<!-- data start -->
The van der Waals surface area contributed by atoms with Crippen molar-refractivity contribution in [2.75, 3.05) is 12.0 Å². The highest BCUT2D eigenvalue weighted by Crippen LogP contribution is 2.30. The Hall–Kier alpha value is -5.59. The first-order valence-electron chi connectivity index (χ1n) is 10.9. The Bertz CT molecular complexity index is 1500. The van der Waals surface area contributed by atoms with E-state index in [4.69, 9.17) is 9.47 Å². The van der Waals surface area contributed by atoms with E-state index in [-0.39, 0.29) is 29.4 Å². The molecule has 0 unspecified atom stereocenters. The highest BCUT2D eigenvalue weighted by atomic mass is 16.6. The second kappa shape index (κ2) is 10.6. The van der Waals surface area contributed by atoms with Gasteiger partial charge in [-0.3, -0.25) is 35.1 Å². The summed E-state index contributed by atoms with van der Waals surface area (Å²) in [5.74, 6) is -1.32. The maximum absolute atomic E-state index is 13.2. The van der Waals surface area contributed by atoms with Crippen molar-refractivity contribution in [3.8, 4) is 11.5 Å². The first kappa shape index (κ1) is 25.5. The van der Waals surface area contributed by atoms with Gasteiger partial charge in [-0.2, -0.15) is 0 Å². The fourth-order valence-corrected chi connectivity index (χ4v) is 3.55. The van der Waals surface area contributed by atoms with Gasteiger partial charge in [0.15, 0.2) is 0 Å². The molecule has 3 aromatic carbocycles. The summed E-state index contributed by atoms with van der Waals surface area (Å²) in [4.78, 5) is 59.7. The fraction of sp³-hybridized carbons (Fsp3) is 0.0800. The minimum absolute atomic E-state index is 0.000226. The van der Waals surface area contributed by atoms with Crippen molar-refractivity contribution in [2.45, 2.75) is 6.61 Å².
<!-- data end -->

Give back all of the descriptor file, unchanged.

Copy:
The van der Waals surface area contributed by atoms with Crippen molar-refractivity contribution in [2.75, 3.05) is 12.0 Å². The highest BCUT2D eigenvalue weighted by Crippen LogP contribution is 2.30. The Hall–Kier alpha value is -5.59. The first-order valence-electron chi connectivity index (χ1n) is 10.9. The Bertz CT molecular complexity index is 1500. The van der Waals surface area contributed by atoms with E-state index in [4.69, 9.17) is 9.47 Å². The van der Waals surface area contributed by atoms with E-state index in [-0.39, 0.29) is 29.4 Å². The molecule has 0 unspecified atom stereocenters. The highest BCUT2D eigenvalue weighted by atomic mass is 16.6. The second kappa shape index (κ2) is 10.6. The van der Waals surface area contributed by atoms with Gasteiger partial charge in [-0.3, -0.25) is 35.1 Å². The summed E-state index contributed by atoms with van der Waals surface area (Å²) in [5.74, 6) is -1.32. The maximum absolute atomic E-state index is 13.2. The van der Waals surface area contributed by atoms with Crippen molar-refractivity contribution in [3.8, 4) is 11.5 Å². The first kappa shape index (κ1) is 25.5. The van der Waals surface area contributed by atoms with Gasteiger partial charge in [-0.2, -0.15) is 0 Å². The fourth-order valence-corrected chi connectivity index (χ4v) is 3.55. The van der Waals surface area contributed by atoms with Gasteiger partial charge in [0.15, 0.2) is 0 Å². The molecule has 3 aromatic carbocycles. The summed E-state index contributed by atoms with van der Waals surface area (Å²) in [4.78, 5) is 59.7. The fraction of sp³-hybridized carbons (Fsp3) is 0.0800. The minimum absolute atomic E-state index is 0.000226. The van der Waals surface area contributed by atoms with Crippen molar-refractivity contribution in [2.45, 2.75) is 6.61 Å².